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Travel the Silk Road with Jonathan Tucker

This spring we are delighted to be releasing over two volumes – The Silk Road: Central Asia and The Silk Road: China and the Karakorum Highway – a portable version of Jonathan Tucker's acclaimed The Silk Road: Art and History, with new forewords by Paul Theroux. Replete with fascinating details of the main historical sites, works of art, accounts by ancient and modern travelers, legends, poetry and other literary references, this will be essential reading for all those interested in or planning to travel the ancient Silk Road.

‘This book is a Silk Road 'bible', a well constructed and beautiful collation of a mass of information and knowledge on a truly fascinating corner of the world. But be warned: read The Silk Road and you'll want to experience it for yourself’

The Silk Road - China and the Karakorum Highway: A Travel Companion


Paul Theroux on The Silk Road

I wish I’d had Jonathan Tucker's The Silk Road 33 years ago when I was first in China, and on subsequent trips, when I was trying to understand the scattered remnants and tumbled walls of the ancient city of Turfan in remote Xinjiang, and the caves at Dunhuang and the (then vandalised) Buddhas in the Yungang caves outside Datong. As for the monumental Buddhas hewn from rock at Bamiyan, ‘among the greatest artistic creations of the earth’, Tucker does those full justice, though they have been destroyed by fanatics. Many of the towns and cities still exist, yet some of what remains of the Silk Road befits the hubris of Ozymandias. I am thinking of Turfan and the Peshawar valley, and the dusty foundations of Merv, in present-day Turkmenistan, an enormous set of interlocked cities, now little more than an elegant crater.

Since the Silk Road was not one road, but many, it represented a series of suggestive directions, taking in – not cities, since cities are a recent phenomenon on earth – but a multitude of bazaars. Many of the bazaars still f lourish, the Tolkuchka Bazaar – just outside Ashgabat in Turkmenistan – is a desert encampment retailing camels and carpets and silver, and the Silk Road Bokhara remains a venerable and busy town, and Xian (resurgent Changan) is a metropolis once more. The presence of mosques, synagogues, temples and Christian churches in such places demonstrates the complexity of belief on the road. Jewish travellers from the Levant found their way to Changan and Luoyang, and not only became involved in the production of silk, but their Chinese descendents, the Chinese Jews of Kaifeng, are still living in Henan province. There may be Nestorians in China too. Nestorians found their way to China when they expanded to the East – the Silk Road was thick with schismatics.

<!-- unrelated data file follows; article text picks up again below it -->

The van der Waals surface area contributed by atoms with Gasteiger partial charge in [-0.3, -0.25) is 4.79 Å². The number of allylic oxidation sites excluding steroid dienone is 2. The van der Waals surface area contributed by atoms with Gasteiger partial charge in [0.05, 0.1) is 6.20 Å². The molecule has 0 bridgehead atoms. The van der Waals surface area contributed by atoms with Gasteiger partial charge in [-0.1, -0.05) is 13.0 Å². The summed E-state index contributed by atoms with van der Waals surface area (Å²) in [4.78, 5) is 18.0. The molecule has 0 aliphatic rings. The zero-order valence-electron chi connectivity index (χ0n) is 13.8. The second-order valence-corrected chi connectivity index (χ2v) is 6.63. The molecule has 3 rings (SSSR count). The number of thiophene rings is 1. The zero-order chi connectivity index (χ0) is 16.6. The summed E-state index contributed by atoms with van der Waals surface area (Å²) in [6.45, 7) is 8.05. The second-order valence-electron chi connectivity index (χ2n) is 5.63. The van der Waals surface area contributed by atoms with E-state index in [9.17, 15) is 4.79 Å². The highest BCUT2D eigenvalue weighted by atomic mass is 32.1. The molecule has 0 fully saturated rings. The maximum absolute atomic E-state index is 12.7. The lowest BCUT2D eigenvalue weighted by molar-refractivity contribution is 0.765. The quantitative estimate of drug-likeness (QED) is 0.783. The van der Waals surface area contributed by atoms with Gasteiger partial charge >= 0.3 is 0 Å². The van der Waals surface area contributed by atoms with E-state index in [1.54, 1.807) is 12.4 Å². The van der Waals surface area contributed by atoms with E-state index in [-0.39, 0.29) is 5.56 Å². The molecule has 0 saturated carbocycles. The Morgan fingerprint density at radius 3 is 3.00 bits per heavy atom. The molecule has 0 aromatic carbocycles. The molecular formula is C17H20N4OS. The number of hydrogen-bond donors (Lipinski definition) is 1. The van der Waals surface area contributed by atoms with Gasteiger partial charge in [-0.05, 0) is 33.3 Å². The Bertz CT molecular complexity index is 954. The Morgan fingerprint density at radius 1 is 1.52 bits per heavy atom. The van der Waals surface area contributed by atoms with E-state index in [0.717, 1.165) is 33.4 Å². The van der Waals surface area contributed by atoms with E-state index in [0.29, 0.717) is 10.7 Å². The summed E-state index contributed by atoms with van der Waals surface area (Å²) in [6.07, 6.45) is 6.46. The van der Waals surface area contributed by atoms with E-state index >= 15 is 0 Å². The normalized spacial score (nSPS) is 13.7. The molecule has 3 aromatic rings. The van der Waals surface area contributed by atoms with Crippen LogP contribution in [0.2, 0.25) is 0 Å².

Recognising this back-and-forth of believers and thinkers, Tucker makes one of his shrewdest judgements when he describes the arrival of Buddhism in China along the ancient routes: ‘one of many instances of the passage of ideas (one of the Silk Road’s most important commodities)’. We take for granted objects, sculptures, terracotta, textiles, instruments, weapons and finery, and the excesses of Qin Shi Huangdi in his desire for immortality; but it was the exchange of ideas – faiths, beliefs, and songs and poems too – that gave the Silk Road its vitality.

The Silk Road is a good companion in all respects, a history that is readable, a guide for the traveller that is invaluable, a handbook for the seeker of antiquities, an essential vademecum for the puzzled and bewildered tourist; and for the chair-bound person who does not wish to experience first-hand the howling Taklamakan Desert, or the upsets of Turkmenistan or Uzbekistan, or the exotic cuisines en route, it is a wonderful reference book and an enlightening journey in itself.

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